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Southern Connecticut jazz series attracts full house at Lyman Center

Jazz concert


By Scott Hayes

NEW HAVEN -- The collaboration of three smooth jazz solo artists on tour together drew a sellout crowd to Southern Connecticut State University's Lyman Center for the Performing Arts Friday night, May 30.

Heading into the final days prior to the Elm City stop for the "Jazz Attack" tour featuring saxophonist Euge Groove, trumpet player Rick Braun and guitarist Peter White, the university web site reported the concert as sold out, with only limited sight-lines, side seating available. But even those seats were occupied for the anticipated finale of the spring concert series. Anyone who knows a little about the threesome booked to close the jazz series also knows that it's not the sights so much as the sounds of Groove, Braun and White.

The trio, backed by a bouncy three-piece rhythm section, helped to overcome the poor sight-lines in the semicircle theater by performing off-state at times, taking their instruments for a stroll through the audience. The show opened in such a manner, with Braun entering from backstage through a side door, a sole spotlight silhouetting him and his horn on a brick wall to the side of the stage. Braun began the music with a solo number, strolling through the audience before hopping on stage to join the rhythm section -- bass, drums and keyboards.

White was next of stage, joining Braun, who accompanied the guitarist on the next number, setting his trumpet aside to assist on flugelhorn. Next out strode Groove (formerly known as Eugene Groove, saxophonist with the Tower of Power horn section before pursuing a solo career) brandishing a silver tenor sax, and the three were in a groove for the next 90 minutes and a lengthy, 10-minure encore. The three smooth jazz artists jammed and traded riffs brimming with funk and soul, bringing to mind James Brown, Average White Band and Maceo Parker during an instrumental maelstrom. Grove queried the audience, "Do You Believe Now?" after the fiery mixture of sax and trumpet and White's flourishes on electric guitar.

Braun provided the framework for the next song, a sampling from his "Body & Soul" CD, "Notorius" The trumpet player started the number, gave way to both White and Grove to take over for their interpretations on a theme, and wrested control to segue into a solo reminiscent of Cab Calloway's "Minnie the Moucher."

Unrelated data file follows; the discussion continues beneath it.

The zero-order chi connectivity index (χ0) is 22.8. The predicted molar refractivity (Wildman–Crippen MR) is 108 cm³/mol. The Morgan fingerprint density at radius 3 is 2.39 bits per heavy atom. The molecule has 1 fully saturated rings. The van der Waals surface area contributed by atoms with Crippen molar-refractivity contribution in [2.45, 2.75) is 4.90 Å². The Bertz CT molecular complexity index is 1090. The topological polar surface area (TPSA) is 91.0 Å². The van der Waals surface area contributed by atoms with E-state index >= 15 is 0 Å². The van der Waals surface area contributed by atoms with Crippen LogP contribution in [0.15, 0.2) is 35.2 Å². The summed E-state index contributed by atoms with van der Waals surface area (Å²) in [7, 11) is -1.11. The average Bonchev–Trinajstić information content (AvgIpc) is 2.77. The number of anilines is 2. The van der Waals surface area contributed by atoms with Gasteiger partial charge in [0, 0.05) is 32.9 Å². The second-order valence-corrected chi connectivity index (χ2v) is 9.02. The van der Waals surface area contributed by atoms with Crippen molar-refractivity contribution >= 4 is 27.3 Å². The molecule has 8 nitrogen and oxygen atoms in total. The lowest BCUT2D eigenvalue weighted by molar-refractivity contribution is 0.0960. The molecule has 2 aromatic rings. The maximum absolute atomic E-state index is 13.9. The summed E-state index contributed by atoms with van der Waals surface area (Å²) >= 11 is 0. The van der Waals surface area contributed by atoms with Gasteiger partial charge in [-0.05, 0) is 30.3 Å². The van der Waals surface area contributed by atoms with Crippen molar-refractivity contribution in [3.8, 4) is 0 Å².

The dabbling during early portion of the performance set the bar for the rest of the evening, and White kept up with the high expectations with a reference "our friends the Isley Brothers" before taking off on swashbuckling guitar during "Who's That Lady," that included musical references to "Shaft" by Isaac Hayes and the Temptations' "Papa Was A Rolling Stone."

Grove then rolled out one of his more popular songs, "Livin' Large," that featured the rhythm section, which was up to the task of providing ample, booming backbeat to match the saxophonist's lead on tenor. Braun then rolled out a new song, "Get Up and Dance," previewing a new release due out July 8 and featuring Dave Koz on sax, which Grove handled masterfully. White contributed a song, a ballad he wrote based on visiting a country, that allowed him to play troubador, with a little bit a flamingo guitar playing.

The jam was on for one of Grove's many funky songs, and as no surprise his musical lines had a little Oakland stroke and hipness mixed in. White responded with a Brazilian-flavored tune, with Spanish guitar strains and when Braun kicked in with his horn contribution, you might have thought Herb Alpert was in the house. Of course that wasn't the last in a steady diet of one-upsmanship, and the 11th and final tune of the set included a "007" theme interlude and a reggae portion staked by the rhythm section -- Bob Marley's "Stand Up for Your Rights.

The packed house wanted more, and the band returned for an encore, Michael Jackson's "Shake Your Body Down to the Ground," a Jackson Five oldie, but Jazz Attack wasn't over yet. The group continues with the '60s brassy "Grazin' in the Grass," and then concluded the night with some vocal help from the crowd on Bill Withers' "Use Me."

The SCSU jazz series resumes in the fall with four concerts beginning on Sept. 27 with another jazz/funk/soul collaboration bringing together Chuck Loeb, keyboardist Jeff Lorber and Everette Harp, a double bill on Oct. 25 featuring Four80 East and Nick Colionne, trumpet player Chris Botti on Nov. 15 and concluding Dec. 6 with Dave Koz and Friends. For online tickets and information, go to Center.

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